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New in Symfony 5.4: Faster Security Voters

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Contributed by
Jérémy Derussé
in #43066.

Security Voters are the recommended way to check for permissions in Symfony applications. They allow to centralize the permission logic so you can reuse it from controllers, templates and services.

During runtime, whenever Symfony finds a isGranted() method call, it iterates over all the voters, and stops when the configured access decision strategy is met. This works well in most applications, but it hurts performance in some scenarios.

Consider a backend that displays a listing of 20 entities, each of them showing 6 properties and 3 actions (e.g. edit, show, delete). If you want to check permissions for accessing those properties and running those actions, you are calling each voter 20 x (6 + 3) = 180 times. If you have 5 voters, that's 900 calls.

Most of the times voters only care about a certain permission/attribute (e.g. EDIT_BLOG_POST or APPROVE_EXTRA_DISCOUNT) or a certain object type (e.g. User or Invoice). That makes voters cacheable and that's why we're introducing the following CacheableVoterInterface in Symfony 5.4:

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namespace Symfony\Component\Security\Core\Authorization\Voter;

interface CacheableVoterInterface extends VoterInterface
{
    public function supportsAttribute(string $attribute): bool;

    // $subjectType is the value returned by `get_class($subject)` or `get_debug_type($subject)`
    public function supportsType(string $subjectType): bool;
}

If your voter returns false in any (or all) of those methods, Symfony will cache that result and your voter won't be called again for that attribute/permission and/or type.

When your voter extends the abstract Voter class, there's no need to implement the new interface explicitly because that parent class already does it for you. Instead, you only need to override the supportsAttribute() and/or supportsType() methods.

For example, if your voter supports several object types but all attribute/permission names follow the APROVE_* pattern, do this:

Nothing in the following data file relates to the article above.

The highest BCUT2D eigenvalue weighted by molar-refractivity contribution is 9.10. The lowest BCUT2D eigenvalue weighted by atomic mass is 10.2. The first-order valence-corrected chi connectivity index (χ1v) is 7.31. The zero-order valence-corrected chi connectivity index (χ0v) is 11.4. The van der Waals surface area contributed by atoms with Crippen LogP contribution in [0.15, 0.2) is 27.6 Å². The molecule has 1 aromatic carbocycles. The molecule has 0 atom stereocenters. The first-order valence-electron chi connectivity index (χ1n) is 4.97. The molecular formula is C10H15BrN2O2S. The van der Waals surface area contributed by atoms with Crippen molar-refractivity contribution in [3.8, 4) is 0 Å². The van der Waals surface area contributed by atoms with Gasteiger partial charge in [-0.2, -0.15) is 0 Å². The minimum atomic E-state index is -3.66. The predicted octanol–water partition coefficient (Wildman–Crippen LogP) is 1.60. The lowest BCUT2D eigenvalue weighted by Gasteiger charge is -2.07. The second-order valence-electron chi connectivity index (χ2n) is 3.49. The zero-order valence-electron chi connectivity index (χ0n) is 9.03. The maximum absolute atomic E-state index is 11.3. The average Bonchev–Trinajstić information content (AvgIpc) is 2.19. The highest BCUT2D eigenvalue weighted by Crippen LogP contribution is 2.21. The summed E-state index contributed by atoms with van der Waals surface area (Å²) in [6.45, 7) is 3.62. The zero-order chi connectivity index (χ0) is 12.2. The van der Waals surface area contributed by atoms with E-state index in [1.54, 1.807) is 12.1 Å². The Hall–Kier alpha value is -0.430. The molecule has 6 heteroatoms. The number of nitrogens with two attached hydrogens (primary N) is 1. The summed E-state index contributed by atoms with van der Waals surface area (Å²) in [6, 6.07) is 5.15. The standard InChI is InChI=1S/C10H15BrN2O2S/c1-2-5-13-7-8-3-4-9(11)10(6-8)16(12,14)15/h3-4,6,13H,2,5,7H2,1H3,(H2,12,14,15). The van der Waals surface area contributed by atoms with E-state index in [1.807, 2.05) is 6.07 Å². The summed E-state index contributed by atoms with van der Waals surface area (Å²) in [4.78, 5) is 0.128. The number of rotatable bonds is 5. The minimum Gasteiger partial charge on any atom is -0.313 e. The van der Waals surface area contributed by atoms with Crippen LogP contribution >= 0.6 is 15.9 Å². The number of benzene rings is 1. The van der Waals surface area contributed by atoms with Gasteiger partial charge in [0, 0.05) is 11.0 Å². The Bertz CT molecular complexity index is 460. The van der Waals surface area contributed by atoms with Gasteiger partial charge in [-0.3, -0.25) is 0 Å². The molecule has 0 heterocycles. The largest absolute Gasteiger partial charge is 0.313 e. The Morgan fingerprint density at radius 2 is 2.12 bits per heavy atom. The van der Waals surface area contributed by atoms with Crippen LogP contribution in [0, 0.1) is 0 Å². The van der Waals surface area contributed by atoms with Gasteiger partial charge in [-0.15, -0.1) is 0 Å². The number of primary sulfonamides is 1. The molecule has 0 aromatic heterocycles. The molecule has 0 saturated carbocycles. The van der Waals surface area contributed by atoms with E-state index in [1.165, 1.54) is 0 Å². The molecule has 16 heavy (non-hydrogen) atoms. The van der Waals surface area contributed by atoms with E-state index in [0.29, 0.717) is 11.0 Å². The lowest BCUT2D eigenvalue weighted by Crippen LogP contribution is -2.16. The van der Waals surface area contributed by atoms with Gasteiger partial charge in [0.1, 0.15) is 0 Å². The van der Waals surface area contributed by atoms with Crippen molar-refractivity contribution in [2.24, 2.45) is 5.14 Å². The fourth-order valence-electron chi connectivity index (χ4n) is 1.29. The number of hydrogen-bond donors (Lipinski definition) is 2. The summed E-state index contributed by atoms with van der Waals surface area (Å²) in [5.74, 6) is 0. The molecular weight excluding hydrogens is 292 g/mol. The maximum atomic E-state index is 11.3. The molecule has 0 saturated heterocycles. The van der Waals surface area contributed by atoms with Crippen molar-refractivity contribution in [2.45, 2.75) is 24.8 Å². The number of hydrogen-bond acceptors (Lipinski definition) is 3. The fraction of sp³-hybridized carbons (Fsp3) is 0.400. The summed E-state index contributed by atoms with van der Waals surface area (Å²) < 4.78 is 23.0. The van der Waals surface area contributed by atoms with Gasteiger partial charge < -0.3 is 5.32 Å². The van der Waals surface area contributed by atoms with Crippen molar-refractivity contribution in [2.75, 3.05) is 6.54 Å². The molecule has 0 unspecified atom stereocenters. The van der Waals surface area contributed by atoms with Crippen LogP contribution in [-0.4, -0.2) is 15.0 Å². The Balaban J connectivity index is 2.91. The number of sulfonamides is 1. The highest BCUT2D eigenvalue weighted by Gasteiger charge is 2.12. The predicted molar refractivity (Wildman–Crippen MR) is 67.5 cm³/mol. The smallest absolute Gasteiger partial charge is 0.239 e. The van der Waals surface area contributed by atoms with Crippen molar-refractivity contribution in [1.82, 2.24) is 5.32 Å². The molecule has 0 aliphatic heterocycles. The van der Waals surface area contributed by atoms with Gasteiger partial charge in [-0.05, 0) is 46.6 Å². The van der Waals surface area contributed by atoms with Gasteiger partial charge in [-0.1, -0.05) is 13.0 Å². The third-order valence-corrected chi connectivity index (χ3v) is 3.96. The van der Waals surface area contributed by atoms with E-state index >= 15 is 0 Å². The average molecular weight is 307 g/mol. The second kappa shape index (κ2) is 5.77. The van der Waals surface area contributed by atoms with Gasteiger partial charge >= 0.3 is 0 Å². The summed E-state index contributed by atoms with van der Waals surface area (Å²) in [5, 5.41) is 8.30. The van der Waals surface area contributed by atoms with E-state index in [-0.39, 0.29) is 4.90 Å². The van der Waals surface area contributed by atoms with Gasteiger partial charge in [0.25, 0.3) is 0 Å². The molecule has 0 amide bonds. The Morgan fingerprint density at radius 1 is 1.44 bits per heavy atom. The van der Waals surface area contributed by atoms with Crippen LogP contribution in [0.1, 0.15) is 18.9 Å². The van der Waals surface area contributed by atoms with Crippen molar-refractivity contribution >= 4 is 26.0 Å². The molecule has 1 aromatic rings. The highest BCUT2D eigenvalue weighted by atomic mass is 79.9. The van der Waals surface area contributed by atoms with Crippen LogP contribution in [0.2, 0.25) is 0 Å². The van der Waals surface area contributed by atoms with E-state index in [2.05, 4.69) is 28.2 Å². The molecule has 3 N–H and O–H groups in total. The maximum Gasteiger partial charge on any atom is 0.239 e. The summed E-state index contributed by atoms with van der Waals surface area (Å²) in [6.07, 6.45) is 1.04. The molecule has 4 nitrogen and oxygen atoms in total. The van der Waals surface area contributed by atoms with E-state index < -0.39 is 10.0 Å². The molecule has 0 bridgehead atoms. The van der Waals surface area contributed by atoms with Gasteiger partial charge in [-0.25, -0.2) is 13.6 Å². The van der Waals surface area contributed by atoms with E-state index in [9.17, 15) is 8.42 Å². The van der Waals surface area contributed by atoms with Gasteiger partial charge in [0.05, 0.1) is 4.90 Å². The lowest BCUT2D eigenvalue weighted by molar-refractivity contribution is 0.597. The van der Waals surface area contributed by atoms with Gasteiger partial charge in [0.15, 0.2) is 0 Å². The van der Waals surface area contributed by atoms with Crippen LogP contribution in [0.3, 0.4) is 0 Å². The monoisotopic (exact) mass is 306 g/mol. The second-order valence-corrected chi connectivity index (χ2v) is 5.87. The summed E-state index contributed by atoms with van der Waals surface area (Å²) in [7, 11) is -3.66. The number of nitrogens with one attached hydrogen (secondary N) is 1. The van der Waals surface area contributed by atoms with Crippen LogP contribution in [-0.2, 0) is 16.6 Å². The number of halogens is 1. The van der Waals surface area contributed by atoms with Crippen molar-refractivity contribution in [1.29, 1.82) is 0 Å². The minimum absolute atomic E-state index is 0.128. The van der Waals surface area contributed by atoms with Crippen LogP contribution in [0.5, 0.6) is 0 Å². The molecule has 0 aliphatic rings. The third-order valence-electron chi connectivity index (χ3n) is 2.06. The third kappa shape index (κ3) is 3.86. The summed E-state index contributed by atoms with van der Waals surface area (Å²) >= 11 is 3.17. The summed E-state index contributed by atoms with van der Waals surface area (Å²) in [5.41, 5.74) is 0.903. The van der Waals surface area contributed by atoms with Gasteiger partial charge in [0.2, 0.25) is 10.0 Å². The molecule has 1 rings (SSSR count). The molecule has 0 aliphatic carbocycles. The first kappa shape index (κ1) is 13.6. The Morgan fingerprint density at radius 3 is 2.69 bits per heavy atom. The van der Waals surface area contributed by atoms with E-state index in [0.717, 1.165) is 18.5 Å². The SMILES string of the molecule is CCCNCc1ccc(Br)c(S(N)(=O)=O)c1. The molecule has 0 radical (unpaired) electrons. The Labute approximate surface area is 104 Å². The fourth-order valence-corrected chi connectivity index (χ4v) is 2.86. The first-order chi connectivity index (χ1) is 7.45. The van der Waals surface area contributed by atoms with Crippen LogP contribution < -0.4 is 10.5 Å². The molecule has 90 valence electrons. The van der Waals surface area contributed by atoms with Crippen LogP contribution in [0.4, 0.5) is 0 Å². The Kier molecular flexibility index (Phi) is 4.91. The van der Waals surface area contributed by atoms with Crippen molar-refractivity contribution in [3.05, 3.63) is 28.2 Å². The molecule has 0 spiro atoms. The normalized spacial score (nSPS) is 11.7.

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namespace App\Security;

use Symfony\Component\Security\Core\Authorization\Voter\Voter;

class MyVoter extends Voter
{
    public function supportsAttribute(string $attribute): bool
    {
        return str_starts_with($attribute, 'APPROVE_');
    }

    // ...
}

If your voter supports many different attributes/permissions on some specific type, use this:

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namespace App\Security;

use App\Entity\BlogPost;
use Symfony\Component\Security\Core\Authorization\Voter\Voter;

class MyVoter extends Voter
{
    public function supportsType(string $subjectType): bool
    {
        // you can't use a simple BlogPost::class === $subjectType comparison
        // here because the given subject type could be the proxy class used
        // by Doctrine when creating the entity object
        return is_a($subjectType, BlogPost::class, true);
    }

    // ...
}

Thanks to this change, in a real application that defines 40 voters which are called 500 times via isGranted(), we measured a 40% performance improvement in the handling of security authorization. If you measure the improvement in your apps (e.g. using Blackfire.io) don't forget to share the results in the comments below.

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Comments

so cool. thank you!
Great change!
Nice 👍
Very good feature! Thank you.
NEAT!
Thanks Jérémy
Very nice. Thank you :)
Great! In the last example, why we can not use instanceof instead is_a() ?
@DanielSentker because "$subjectType" is a string. You can only use instanceof on object instances.
There is a mistake in the last example: `is_a($subjectType, BlogPost, true);` => `is_a($subjectType, BlogPost::class, true);`
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